Logo Triangle génération humanitaire




Development and promotion of a socially and ecologically
friendly agriculture on the Island of Socotra


Food security and livelihood

Food security and livelihood


Logo AFD

From 01/2009 to 12/2011



715 000

It is true that the Island of Socotra offers climatic and natural conditions totally suitable to this type of project, however, the advanced protection of this rich and fragile environment imposes a strict control on farming practices, and, as it is the case in the whole Republic of Yemen, an advanced mastering of the means of irrigation.

Expected results:

The island of Socotra is located 400 km south of the Yemenite coast. Its climate is characterised by weak and fairly unpredictable rainfall. A season of violent winds, lasting from June to September, provokes the departure of many islanders for a period of two to three months. The activities of TGH also slow down during that time. The majority of the island’s 55 000 inhabitants live in the coastal plains and around the capital, Hadibo. Protection of Socotra’s biodiversity, highly specific and particularly rich, is one of the priorities of the Yemenite government and must be central to all local development actions.

Triangle G H started implementing diversified projects in Socotra in August 2000. Since then, it has witnessed the speed of the island’s opening towards the rest of the world. Over recent years, tourism has grown at phenomenal rate, and various infrastructures, especially roads, have markedly improved.

Facing the necessity to raise the level of food safety on the island, domestic production being insufficient (family breeding of goats or sheep, a few date palm enterprises), the Yemenite authorities have favoured large-scale projects such as massive irrigation works, often to the detriment of village or domestic production projects. In the context of Socotra, where few inhabitants still work as farmers, TGH, with support from AFD, has decided to develop collective market gardening projects run by women-volunteers living in the same village.

To implement sustainable gardens with the women involved, the programme unrolls in the following way:

  1. Identification of potential sites with the communities interested in the project

    TGH approaches the communities through their traditional chiefs. In this way, each garden is anchored locally and it is possible to make contact with the community’s women, an aspect that isn’t always easy complicated in Yemen. Once the land has been identified and its potential confirmed (soil quality, location in relation to houses, irrigation possibilities), the women who wish to participate in the project attend the first information meetings.

  2. Organisation of irrigation, assisted by the villagers

    Having evaluated the garden’s irrigation opportunities, Triangle’s technical teams install the right structure to water future crops. In Socotra, water is rare, so the aim is to either to dig a well and reach underground water, or to build a small dam upstream of the nearest river. By using gravity, water from the dam is then fed into a large-capacity reservoir in the garden itself. This kind of technical planning is covered by Triangle’s technical team, with strong input from the beneficiaries. A few local technicians are then trained to maintain the straightforward systems and guided through the works phase by TGH.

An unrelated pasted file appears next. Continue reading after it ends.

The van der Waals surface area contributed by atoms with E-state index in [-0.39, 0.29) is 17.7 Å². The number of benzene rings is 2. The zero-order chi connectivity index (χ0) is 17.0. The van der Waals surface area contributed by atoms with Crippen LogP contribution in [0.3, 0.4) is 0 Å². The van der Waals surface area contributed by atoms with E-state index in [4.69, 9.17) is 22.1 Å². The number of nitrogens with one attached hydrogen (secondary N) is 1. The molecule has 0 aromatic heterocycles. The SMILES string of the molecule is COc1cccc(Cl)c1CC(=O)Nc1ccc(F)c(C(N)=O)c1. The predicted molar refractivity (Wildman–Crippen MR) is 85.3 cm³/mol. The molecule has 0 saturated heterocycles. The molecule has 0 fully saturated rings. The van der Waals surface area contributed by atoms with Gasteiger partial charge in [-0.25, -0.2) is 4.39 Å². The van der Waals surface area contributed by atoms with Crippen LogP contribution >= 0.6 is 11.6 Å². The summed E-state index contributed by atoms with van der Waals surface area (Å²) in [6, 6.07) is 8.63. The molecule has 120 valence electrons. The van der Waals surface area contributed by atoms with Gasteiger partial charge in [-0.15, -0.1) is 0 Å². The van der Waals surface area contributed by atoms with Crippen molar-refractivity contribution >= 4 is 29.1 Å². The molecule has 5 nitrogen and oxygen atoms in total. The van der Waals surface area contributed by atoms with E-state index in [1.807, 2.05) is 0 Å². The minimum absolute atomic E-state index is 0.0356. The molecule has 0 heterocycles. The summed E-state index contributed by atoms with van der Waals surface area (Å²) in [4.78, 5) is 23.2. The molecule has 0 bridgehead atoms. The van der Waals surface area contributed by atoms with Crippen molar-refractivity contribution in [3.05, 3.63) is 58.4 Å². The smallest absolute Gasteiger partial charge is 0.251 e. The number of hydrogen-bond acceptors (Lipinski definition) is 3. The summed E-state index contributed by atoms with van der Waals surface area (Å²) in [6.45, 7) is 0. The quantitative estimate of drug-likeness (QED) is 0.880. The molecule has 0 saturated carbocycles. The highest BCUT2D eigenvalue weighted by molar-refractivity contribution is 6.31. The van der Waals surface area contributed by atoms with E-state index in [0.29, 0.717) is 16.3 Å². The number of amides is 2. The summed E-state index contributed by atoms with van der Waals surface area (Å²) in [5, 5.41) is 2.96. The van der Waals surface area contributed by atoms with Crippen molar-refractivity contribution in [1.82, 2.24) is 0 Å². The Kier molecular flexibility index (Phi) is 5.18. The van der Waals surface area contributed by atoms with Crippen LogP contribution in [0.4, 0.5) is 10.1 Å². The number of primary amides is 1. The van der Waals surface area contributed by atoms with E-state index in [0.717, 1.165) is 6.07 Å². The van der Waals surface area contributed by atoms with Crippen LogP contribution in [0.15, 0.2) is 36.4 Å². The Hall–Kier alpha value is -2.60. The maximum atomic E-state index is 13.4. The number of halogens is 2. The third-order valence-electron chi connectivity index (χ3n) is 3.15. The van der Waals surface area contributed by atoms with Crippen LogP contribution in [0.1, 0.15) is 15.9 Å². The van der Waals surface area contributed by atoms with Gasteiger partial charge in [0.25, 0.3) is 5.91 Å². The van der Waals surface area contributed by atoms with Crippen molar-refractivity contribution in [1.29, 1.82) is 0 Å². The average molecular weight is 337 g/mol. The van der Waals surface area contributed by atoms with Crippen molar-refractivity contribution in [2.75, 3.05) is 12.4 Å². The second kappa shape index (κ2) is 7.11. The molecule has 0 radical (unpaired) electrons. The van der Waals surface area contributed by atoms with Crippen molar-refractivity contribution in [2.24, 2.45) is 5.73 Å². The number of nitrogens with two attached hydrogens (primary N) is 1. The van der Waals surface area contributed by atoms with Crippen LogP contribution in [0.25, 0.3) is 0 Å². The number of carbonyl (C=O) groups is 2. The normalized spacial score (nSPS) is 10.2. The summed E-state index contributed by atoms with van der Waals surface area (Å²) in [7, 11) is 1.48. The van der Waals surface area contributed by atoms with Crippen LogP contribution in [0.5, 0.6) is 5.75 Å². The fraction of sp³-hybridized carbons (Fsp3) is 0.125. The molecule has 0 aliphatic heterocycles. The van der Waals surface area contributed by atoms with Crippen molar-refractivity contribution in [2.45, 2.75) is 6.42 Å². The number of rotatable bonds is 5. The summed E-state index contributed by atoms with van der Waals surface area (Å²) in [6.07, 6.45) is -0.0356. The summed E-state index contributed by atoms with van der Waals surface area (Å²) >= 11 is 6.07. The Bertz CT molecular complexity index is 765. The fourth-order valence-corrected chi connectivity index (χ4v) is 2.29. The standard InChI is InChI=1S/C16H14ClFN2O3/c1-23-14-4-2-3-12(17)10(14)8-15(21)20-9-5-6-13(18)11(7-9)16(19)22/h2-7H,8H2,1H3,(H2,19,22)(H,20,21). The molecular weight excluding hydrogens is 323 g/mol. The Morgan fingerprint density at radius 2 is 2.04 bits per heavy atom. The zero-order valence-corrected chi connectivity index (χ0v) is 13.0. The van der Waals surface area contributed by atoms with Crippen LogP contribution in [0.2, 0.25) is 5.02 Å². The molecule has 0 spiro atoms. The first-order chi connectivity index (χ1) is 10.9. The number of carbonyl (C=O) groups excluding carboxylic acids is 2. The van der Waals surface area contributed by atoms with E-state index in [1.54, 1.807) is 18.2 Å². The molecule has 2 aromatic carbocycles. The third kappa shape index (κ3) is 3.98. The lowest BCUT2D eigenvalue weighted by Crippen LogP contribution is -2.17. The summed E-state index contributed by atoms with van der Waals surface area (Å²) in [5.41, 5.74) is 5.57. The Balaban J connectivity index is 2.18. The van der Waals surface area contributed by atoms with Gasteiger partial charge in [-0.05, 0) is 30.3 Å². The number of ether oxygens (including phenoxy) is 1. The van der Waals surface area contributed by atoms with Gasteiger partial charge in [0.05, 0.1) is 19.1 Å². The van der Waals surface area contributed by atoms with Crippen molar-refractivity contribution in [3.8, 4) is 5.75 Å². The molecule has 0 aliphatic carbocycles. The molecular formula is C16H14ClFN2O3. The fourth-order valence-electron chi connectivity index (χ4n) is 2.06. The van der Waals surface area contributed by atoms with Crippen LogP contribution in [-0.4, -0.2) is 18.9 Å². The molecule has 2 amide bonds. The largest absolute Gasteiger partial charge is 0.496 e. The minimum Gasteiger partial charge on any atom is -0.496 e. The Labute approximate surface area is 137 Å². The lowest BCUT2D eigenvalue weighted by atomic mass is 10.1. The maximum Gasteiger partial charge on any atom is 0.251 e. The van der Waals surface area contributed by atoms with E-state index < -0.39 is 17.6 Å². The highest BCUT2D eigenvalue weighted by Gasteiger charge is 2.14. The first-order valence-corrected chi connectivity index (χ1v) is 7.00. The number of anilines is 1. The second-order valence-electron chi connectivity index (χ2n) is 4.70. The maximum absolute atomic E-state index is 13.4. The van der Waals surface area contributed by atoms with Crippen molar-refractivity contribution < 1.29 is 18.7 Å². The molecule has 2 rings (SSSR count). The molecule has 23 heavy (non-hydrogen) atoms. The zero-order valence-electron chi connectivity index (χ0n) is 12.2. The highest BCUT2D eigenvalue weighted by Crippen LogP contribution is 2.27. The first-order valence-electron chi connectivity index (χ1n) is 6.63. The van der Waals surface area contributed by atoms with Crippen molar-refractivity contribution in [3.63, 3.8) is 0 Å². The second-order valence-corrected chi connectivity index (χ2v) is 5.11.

3. Land preparation, seed distribution and technical training for the women involved

    During a number of successive meetings with the women involved, TGH’s agronomists (organic farming experts) teach land preparation techniques. Each woman prepares and cultivates her own garden plot. Naturally, the women are supplied with seeds, predominantly from local cultures, before cultivating their plants according to the advice and meteorological recommendations made during training.

  4. Guidance over two or three agricultural seasons

    All through the programme, TGH visits every garden to observe the plots’ development. As well as helping the women solve any problems they have with their crops, future training requirements can also be identified and organised according to the women’s wishes. This training/guidance method operates through regular visits to each garden and draws on the Triangle’s technical expertise; indeed, the agronomists test the variety of seeds and collect information to define appropriate fertilizers and natural anti-parasites that can be made locally by the women, at very lost cost.

  5. Participative implementation of solutions to sell excess produce

    Throughout the programme, TGH encourages family usage of the yield so that both adults and children can benefit from increased consumption of fresh vegetables. As the women generally produce more than is needed by their families, they share their crops around them and sometimes sell part of it if the market is not too far away. The remoteness of certain sites reduces significant commercial profit, but others, namely the Shok garden near Hadibo, supply the main market. The women have imposed their presence on the market over time and some restaurants even include Socotra-grown vegetables in their menus (up to now they had to import them at a higher rate).
    Regardless of the commercial opportunities of each garden, TGH assists each woman gardener and helps her find appropriate solutions to her needs.